Canadian fencers cite maltreatment in plea to sport minister
More than 50 current and former Canadian fencers have joined a growing call for a Canadian judicial inquiry into sport abuse, saying fear of retribution has kept them silent about fencing’s toxic culture and abusive practices for nearly 20 years.
“Unfortunately, we are united by our shared experiences of abuse, neglect and discrimination,” the group, which calls itself Fencing for Change Canada, said in a letter to Minister Pascale St-Onge mailed on Thursday and published online.
“Over the past 20 years, we have witnessed various forms of emotional, physical, and sexual abuse and misconduct.”
Many are still feeling the psychological and physical effects, including depression, anxiety, eating disorders, post-traumatic stress disorder and attempted suicide, the fencers said in the letter.
The fencers allege that some of the perpetrators were Canadian team coaches, the abused athletes were often minors, and the abuse took place at Canadian Fencing Federation (CFF) sponsored events ranging from provincial to national and international competitions.
CFF did not immediately respond to a request for comment.
“There was a wide range of abusive practices and environments that I was exposed to where I trained in Vancouver,” a former Canadian team fencer told Reuters.
The athlete, who requested anonymity, said she had considered killing herself.
“It’s difficult to encompass everything, but really … from a young age you’re engrossed in this culture where your coaches are king, and you’re slowly being indoctrinated into this mindset of feeling like you’re nothing when you’re with them.” are not everything.”
The fencer, who recently retired, said the toxic behavior began with trainers stroking her hair. They asked for kisses. They challenged her to tell them she loved them.
When she was 10 years old, the coaches at her British Columbia club lined up the girls in front of the boys after practice.
“They picked us one by one to help the boys change (out of their fencing whites),” she said. “That leads to comments about your body, and there’s been a lot I’ve witnessed in terms of public humiliation and psychological abuse. I’ve seen my trainer tie someone’s shoelaces and make them run sprints because they thought it was funny.”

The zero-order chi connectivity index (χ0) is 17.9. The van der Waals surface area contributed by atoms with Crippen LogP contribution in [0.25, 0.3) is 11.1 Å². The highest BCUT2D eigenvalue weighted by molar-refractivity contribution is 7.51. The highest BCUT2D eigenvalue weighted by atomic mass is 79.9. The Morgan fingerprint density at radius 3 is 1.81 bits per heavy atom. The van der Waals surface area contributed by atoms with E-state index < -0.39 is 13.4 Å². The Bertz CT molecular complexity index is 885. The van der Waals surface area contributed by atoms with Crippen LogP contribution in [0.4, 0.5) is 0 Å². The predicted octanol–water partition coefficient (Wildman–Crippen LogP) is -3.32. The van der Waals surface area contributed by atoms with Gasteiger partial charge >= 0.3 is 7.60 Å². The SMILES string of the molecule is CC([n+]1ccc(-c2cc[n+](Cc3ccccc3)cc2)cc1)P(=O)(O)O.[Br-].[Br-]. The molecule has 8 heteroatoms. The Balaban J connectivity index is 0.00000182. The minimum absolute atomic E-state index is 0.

She said she was regularly forced to exercise to the point of exhaustion, often passing out or vomiting.
The fencer said she has been diagnosed with complex post-traumatic stress disorder and is working with a psychiatrist.
“When I left (the sport) I felt so worthless without their approval,” she said. “Many days I woke up wanting to kill myself.”
Canada was rocked by sports scandals last year, with thousands of athletes in gymnastics, bobsleigh and skeleton, boxing, women’s soccer, rowing and other st-onge calling on the sport to be cleaned up.
They are calling for a national investigation similar to the 1989 Dubin Inquiry into drug use following the Ben Johnson doping scandal at the 1988 Seoul Olympics.
“I started fencing as a kid and I really love this sport,” another former athlete, who also requested anonymity, told Reuters. “And I’m really struggling to see what my friends went through, which I didn’t realize until later.
“Our goal is to maintain the positivity that sport can bring…while eliminating that negative weight that perpetually shapes culture.” Our hope is to make sport safer and have safer reporting systems that athletes feel comfortable in telling stories, where they really feel like something is about to change, that they are being listened to and that they have a voice .”
St-Onge has opposed an investigation and has spearheaded the creation of Canada’s first Office of the Sports Integrity Commissioner (OSIC), which began hearing complaints on June 20.
The Canadian Heritage Standing Committee recently heard testimonies from members of Canada Soccer’s women’s national team and senior management in their ongoing industrial dispute.
Athletes from numerous sports have also testified before the Standing Committee on Women’s Rights on the safety of women and girls in sport since December.
(Reporting by Lori Ewing, Editing by Toby Davis)